The Washington State Liquor and Cannabis Board ("LCB") issued an interpretive statement on July 22, 2021 ("Notice"), with the aim of resolving questions surrounding the legality of processors making delta-9 THC from CBD. The LCB concluded that cannabis processors cannot convert hemp-derived CBD into delta-9 THC in the legal cannabis market. Processors engaging in these activities may be subject to administrative violations (“AVNs”) or criminal prosecution.
The LCB's Notice piggybacks on its April 2021 advisory statement and May 2021 policy clarification wherein the LCB was evaluating possible rulemaking with regard to additives other than delta-9 THC. In its most recent Notice, the LCB has gone on to conclude that processor-created delta-9 THC products made from hemp are illegal in Washington to produce or sell under the Washington State Controlled Substances Act (the “CSA”).
What you need to know: Licensed cannabis processors may not sell or purchase any THC product not legally produced by a licensed cannabis producer. The LCB's interpretive/advisory statements are not law, but these statements do serve to clarify the LCB's interpretation of its governing laws and regulations. It remains to be seen how the LCB will target violations of these regulations, but for now, the LCB intends to enforce the issue from an "education-first perspective" to help licensees achieve compliance.
Companies manufacturing, selling and marketing processor-created delta-9 products are not legally operating within the bounds of the CSA and may be susceptible to AVNs, criminal exposure and civil lawsuits if they continue these practices. For now, we suggest companies segregate and hold this product or dispose of it in compliance with applicable disposal regulations. Cannabis companies should immediately gain a thorough understanding of the relevant state laws to ensure compliance with all the +applicable laws and regulations.
Warning Regarding Federal Law: The possession, distribution, and manufacturing of marijuana is illegal under federal law, regardless of state law which may, in some jurisdictions, decriminalize such activity under certain circumstances. Penalties for violating federal drug laws are very serious. For example, a conviction on a charge of conspiracy to sell drugs carries a mandatory minimum prison term of five years for a first offense and, depending on the quantity of marijuana involved, the fine for such a conviction could be as high as $10 million. In addition, the federal government may seize, and seek the civil forfeiture of, the real or personal property used to facilitate the sale of marijuana as well as the money or other proceeds from the sale. Although the U.S. Department of Justice (DOJ) recently rescinded its guidance regarding prioritization of criminal prosecutions of individuals and entities operating in compliance with effective state regulatory systems, DOJ left in place long standing guidance to federal prosecutors regarding how to exercise this discretion. Individuals and companies are cautioned to consult with experienced attorneys regarding their exposure to potential criminal prosecution before establishing business operations in reliance upon the passage of state laws which may decriminalize such activity. Federal authority to prosecute violations of federal law as crimes or through seizures and forfeiture actions is not diminished by state law. Indeed, due to the federal government’s jurisdiction over interstate commerce, when businesses provide services to marijuana producers, processors or distributors located in multiple states, they potentially face a higher level of scrutiny from federal authorities than do their customers with local operations.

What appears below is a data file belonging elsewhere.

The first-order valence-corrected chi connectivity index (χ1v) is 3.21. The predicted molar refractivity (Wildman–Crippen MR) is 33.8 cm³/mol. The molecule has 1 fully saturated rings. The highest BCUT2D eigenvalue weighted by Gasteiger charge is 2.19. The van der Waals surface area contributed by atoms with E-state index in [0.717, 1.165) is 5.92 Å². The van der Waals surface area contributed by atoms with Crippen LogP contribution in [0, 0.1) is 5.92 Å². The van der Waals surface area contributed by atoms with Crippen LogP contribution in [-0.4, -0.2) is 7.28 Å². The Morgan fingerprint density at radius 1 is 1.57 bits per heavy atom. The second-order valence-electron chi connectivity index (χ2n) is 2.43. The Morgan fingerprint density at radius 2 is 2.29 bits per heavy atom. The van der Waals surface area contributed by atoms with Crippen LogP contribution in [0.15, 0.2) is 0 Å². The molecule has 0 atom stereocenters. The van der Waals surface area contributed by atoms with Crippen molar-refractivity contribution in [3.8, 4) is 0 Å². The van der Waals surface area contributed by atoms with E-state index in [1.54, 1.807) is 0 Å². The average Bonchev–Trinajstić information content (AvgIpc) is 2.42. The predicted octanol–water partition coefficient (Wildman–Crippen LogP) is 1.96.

Emily chairs the firm's Commercial, IP & Transactions practice. She counsels wineries, breweries, distilleries, restaurants, hotels and other retailers on liquor licensing, trade practice compliance, distribution issues ...
- Of Counsel
Melia’s passion for the hospitality industry traces back to her roots and continues to the present day, with grandparents who were founders and operators of a winery in Oregon’s Willamette Valley and great grandparents who were ...
Foster Garvey’s Cannabis practice group comprises a premier legal counsel team who provides a full range of legal services such as regulatory compliance, marijuana licensing, business finance, contracts, labor and employment, health care, real estate, intellectual property, litigation and dispute resolution, technology and tax. Our team possesses deep and diverse industry experience and has counseled clients across virtually all industry sectors. We understand the inherent challenges that licensed marijuana and ancillary businesses in Washington state, Oregon and Alaska are burdened with in this highly regulated industry as they deal with onerous state and local regulations as well as uncertainty resulting from federal law.
We are committed to helping our clients achieve their business goals while navigating the intricacies in this rapidly changing area of law. We prize innovation and entrepreneurship, and closely monitoring industry trends.